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Summary:

Venture capital firm Khosla Ventures looks to be raising a second seed fund, according to a filing. The filing doesn’t disclose a fund size, but the fund follows behind the first Khosla Ventures Seed fund, which raised $300 million and closed in 2010.

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Venture capital firm Khosla Ventures looks to be raising a second seed fund, according to a filing. The filing doesn’t disclose a fund size, but the fund is called Khosla Ventures Seed B, and the fund follows behind the first Khosla Ventures Seed fund, which raised $300 million and closed in 2010. The filing says the first sale has yet to occur on the fund.

Khosla described that initial seed fund back in 2009 as available for the “highest risk projects,” that “often cannot find any other funding.” The California pension fund committed to invest about $60 million into that first early stage seed fund. At the same time, back then Khosla Ventures also closed a more traditional $750 million fund, and these two funds were one of the first times that Khosla Ventures had used outside investors for a fund — previously Vinod Khosla had been investing his own funds.

Fast forward to late 2011, and Khosla Ventures closed on its fourth fund of $1.05 billion. When that was fund was closed, Khosla Ventures said that it would not be changing its strategy of investing, and would continue to invest in Internet, mobile and clean tech ventures “roughly in the same ratio as previous funds.” Essentially the firm was saying it’s not moving away from cleantech investing.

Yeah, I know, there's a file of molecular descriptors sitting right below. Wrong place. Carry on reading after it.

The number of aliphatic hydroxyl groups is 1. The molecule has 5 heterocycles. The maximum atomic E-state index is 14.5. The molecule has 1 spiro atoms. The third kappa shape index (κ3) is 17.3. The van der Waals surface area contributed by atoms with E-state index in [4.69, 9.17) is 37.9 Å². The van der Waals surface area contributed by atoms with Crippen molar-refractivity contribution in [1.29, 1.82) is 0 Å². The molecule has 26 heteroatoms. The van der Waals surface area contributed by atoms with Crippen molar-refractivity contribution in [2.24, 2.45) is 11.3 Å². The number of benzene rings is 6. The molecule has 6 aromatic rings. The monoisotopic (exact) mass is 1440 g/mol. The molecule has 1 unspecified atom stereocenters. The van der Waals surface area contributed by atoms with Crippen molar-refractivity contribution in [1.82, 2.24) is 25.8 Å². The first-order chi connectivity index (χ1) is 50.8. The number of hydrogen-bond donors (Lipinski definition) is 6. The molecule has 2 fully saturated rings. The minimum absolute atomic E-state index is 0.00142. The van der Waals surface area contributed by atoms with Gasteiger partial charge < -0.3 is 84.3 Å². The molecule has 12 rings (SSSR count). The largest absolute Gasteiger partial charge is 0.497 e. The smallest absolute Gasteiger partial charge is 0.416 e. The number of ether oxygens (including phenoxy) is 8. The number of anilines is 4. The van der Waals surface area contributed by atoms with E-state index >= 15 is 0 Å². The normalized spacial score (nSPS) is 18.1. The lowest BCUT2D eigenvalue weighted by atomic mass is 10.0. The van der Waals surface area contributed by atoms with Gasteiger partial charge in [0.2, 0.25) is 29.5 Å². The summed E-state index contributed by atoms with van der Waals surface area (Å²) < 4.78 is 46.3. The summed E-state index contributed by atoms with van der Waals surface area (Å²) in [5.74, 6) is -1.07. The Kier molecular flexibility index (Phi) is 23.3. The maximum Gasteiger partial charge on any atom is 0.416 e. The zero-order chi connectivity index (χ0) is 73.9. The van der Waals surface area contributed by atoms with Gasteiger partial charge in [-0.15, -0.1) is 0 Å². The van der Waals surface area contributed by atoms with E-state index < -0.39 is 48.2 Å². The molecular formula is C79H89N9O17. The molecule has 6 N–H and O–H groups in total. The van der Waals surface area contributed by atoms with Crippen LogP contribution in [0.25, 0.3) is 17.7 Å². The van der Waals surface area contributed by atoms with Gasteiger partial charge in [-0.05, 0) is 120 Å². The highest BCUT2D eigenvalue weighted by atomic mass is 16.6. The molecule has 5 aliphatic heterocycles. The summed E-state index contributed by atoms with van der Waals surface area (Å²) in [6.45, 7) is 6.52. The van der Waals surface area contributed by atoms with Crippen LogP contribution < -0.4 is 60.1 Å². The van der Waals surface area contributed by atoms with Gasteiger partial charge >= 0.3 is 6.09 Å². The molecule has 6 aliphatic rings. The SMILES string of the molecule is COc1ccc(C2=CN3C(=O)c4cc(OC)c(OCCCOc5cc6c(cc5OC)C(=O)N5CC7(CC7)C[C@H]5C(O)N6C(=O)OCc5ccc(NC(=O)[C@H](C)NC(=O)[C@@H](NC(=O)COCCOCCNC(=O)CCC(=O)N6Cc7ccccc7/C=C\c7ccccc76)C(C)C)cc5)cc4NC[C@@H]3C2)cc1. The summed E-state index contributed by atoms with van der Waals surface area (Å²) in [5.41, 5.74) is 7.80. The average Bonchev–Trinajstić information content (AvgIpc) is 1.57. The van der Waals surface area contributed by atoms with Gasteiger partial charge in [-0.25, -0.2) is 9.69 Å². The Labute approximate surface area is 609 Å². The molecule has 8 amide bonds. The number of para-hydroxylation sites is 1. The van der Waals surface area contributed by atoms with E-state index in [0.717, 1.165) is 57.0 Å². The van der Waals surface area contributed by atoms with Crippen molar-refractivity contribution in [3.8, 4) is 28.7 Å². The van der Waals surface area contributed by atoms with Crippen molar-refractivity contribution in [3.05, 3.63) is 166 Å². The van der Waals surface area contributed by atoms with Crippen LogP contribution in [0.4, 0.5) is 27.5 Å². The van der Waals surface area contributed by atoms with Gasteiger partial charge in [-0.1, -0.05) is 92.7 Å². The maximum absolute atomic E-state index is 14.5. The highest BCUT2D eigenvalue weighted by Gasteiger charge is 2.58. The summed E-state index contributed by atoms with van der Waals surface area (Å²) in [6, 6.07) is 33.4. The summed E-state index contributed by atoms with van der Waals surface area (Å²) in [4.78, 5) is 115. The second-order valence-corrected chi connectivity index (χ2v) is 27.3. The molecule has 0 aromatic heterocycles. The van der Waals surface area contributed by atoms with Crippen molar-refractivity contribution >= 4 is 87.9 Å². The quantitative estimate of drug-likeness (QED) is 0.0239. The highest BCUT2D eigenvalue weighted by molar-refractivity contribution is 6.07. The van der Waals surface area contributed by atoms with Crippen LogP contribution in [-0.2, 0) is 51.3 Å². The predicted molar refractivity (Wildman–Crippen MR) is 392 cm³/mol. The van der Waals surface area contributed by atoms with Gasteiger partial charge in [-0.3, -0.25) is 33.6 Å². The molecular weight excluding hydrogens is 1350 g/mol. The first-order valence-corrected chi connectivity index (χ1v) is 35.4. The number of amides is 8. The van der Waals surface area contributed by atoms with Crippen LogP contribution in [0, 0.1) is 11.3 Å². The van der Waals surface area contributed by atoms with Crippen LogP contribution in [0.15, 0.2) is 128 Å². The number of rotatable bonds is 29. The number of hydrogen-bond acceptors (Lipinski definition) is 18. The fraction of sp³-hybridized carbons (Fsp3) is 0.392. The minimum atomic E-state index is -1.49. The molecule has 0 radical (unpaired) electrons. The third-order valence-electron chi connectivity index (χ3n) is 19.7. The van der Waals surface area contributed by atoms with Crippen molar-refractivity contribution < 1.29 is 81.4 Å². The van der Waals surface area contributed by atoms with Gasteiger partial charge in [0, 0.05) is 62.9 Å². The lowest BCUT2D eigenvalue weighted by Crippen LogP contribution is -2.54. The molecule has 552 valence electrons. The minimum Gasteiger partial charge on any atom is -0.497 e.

But the returns for most venture capitalists in cleantech have been hard. Khosla Ventures Partner Pierre Lamond told the San Jose Mercury News recently that Khosla Ventures “still invests in cleantech,” but “the firm is getting fewer pitches from cleantech entrepreneurs.” “People are shying away from cleantech and it’s clearly slowed down,” said Lamond, though he also said that there are bright spots still for batteries for electric vehicles and energy storage.

The fact that the fund is a seed fund is an indication that Khosla Ventures, like many other traditional venture investors, are now looking to find web and mobile startups at the very early stage. There’s been an increasing amount of competition at this level by incubators and accelerators, like Y Combinator and 500 Startups.

We’ll add more information about this filing for the Khosla Ventures Seed B when we know more.

Image courtesy of GigaOM.

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  1. Douglas Crets Tuesday, June 5, 2012

    He was on the Microsoft campus today, could have asked him had I known this.

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